Talking to local Restaurant Owners about adding a diabetic menu to their menus.

roxanne bohnnow
By roxanne bohnnow Latest Reply 2014-11-13 18:33:15 -0600
Started 2014-11-10 23:14:15 -0600

Being that it is Diabetes Awareness Month, what better way to be aware then through the food we eat. I pulled up my socks as the saying goes and went to have a talk with some of the owners and managers of our local restaurants. The thing is, they are there to make money by giving their customers good food. I worked up a sales pitch in my mind and it went like this.

As you know, Diabetes is the second most prevalent disease in America and in the world. Each year over 100,000 people are diagnosed with this disease in the US alone and that number is expected to grow at double that rate in less then a year from now. As it is now, one out of every 5 people is already a diabetic or pre-diabetic. Most of them don't dine out because there are no restaurants who serve a diabetic menu. If you think of it in terms of a customer base it equals to about 20% of the local population. So if your town or city has a population of say 200,000 that gives you about 40,000 new possible customers who would love to have a place where they could go to eat out with out having to worry about what is on the menu.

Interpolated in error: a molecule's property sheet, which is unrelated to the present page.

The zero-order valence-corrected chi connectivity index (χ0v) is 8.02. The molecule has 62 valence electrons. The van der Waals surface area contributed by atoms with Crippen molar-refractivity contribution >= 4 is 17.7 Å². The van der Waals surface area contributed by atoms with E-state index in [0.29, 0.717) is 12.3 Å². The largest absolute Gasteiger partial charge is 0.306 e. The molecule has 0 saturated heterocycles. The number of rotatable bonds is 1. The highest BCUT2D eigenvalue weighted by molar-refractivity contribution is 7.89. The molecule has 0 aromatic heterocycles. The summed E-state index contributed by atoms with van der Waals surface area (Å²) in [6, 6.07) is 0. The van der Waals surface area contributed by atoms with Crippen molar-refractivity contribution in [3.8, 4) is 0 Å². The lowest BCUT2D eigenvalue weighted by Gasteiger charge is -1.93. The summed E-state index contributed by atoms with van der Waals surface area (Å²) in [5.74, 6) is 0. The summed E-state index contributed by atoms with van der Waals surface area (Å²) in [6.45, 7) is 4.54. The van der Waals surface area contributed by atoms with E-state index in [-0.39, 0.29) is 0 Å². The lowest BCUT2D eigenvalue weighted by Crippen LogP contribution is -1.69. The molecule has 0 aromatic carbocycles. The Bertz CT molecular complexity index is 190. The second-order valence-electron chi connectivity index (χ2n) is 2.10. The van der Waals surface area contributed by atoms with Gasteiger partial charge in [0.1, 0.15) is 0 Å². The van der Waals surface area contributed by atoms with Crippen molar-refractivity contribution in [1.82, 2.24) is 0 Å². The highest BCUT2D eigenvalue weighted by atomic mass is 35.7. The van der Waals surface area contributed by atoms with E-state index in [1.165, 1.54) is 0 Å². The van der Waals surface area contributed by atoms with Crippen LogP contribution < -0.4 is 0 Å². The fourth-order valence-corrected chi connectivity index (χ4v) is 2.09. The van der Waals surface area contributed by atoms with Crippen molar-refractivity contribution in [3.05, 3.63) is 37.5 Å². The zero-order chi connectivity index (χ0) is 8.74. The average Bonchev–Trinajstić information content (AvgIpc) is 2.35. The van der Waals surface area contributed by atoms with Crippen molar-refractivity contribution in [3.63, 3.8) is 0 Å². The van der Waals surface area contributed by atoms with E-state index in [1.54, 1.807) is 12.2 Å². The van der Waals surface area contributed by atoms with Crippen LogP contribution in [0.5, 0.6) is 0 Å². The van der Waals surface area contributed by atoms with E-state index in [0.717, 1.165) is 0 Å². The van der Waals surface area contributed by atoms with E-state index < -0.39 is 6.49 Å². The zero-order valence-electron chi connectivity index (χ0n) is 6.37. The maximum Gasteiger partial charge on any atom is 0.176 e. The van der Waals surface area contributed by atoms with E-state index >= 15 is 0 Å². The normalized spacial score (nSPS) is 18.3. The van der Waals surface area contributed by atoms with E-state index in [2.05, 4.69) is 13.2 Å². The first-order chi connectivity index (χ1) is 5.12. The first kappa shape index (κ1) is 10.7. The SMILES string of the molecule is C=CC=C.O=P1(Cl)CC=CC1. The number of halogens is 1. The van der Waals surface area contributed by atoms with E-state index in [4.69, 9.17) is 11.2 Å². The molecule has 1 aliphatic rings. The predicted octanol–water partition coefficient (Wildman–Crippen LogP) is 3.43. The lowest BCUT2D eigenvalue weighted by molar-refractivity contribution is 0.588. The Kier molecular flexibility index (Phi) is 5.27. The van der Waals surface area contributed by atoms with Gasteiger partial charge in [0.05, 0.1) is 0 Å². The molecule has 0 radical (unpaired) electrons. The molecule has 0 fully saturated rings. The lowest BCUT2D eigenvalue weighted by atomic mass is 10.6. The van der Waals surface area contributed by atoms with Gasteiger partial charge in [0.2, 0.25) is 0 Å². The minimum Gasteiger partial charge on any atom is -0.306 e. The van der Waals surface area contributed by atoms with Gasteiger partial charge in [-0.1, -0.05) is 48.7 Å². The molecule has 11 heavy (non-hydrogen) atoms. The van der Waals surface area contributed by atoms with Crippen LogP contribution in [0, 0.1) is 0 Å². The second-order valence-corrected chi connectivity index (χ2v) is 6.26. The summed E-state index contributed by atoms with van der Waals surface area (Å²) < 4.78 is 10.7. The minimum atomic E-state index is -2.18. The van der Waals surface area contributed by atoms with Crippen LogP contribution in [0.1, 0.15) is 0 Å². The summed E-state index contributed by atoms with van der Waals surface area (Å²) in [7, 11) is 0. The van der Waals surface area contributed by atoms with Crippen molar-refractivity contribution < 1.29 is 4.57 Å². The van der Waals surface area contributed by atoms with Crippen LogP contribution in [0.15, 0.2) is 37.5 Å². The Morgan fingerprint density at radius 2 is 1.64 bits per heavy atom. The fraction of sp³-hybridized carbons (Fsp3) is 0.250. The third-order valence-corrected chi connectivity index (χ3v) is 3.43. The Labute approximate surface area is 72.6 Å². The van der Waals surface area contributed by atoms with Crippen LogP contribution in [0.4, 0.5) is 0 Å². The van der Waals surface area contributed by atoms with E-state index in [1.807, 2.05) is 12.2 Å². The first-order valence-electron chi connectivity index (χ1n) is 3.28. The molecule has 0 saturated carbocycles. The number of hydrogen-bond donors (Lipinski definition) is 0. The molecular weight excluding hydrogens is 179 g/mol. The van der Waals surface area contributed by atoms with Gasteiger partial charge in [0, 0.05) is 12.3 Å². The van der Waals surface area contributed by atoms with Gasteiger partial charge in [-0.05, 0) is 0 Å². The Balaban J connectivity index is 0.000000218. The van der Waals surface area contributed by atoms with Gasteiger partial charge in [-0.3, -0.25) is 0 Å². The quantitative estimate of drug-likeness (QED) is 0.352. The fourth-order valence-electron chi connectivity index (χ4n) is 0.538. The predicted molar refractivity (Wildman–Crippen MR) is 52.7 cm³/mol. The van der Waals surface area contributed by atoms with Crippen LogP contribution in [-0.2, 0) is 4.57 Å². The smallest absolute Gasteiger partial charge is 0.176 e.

I am sorry to say that only two restaurants are considering having a diabetic menu, but that is better then none.

How would you approach the owner of a restaurant with the suggestion of a diabetic menu for their restaurant? Please share your thoughts on this.

10 replies

roxanne bohnnow
roxanne bohnnow 2014-11-13 16:22:53 -0600 Report

I was talking to the manager at our favorite restaurant here in Midland, Mi. and it turns out that he is a type 1 diabetic. We talked about the menu and those nights that the restaurant runs a special dinner menu. It wouldn't take much to come up with something that everyone could enjoy. Next Tuesday I am meeting with the manager and the owners to go over a number of new menu items. I am bringing with me a few Diabetic cook books and I will be looking for a few Diabetic magazines' that have illustrated recipes to make this even more fun. This first breakthrough is just what I was hoping for. If I can make this happen in my home town then so can you. We support each other here on this web site, so now lets put this support to work in our local communities. I am having so mush fun I could just pop.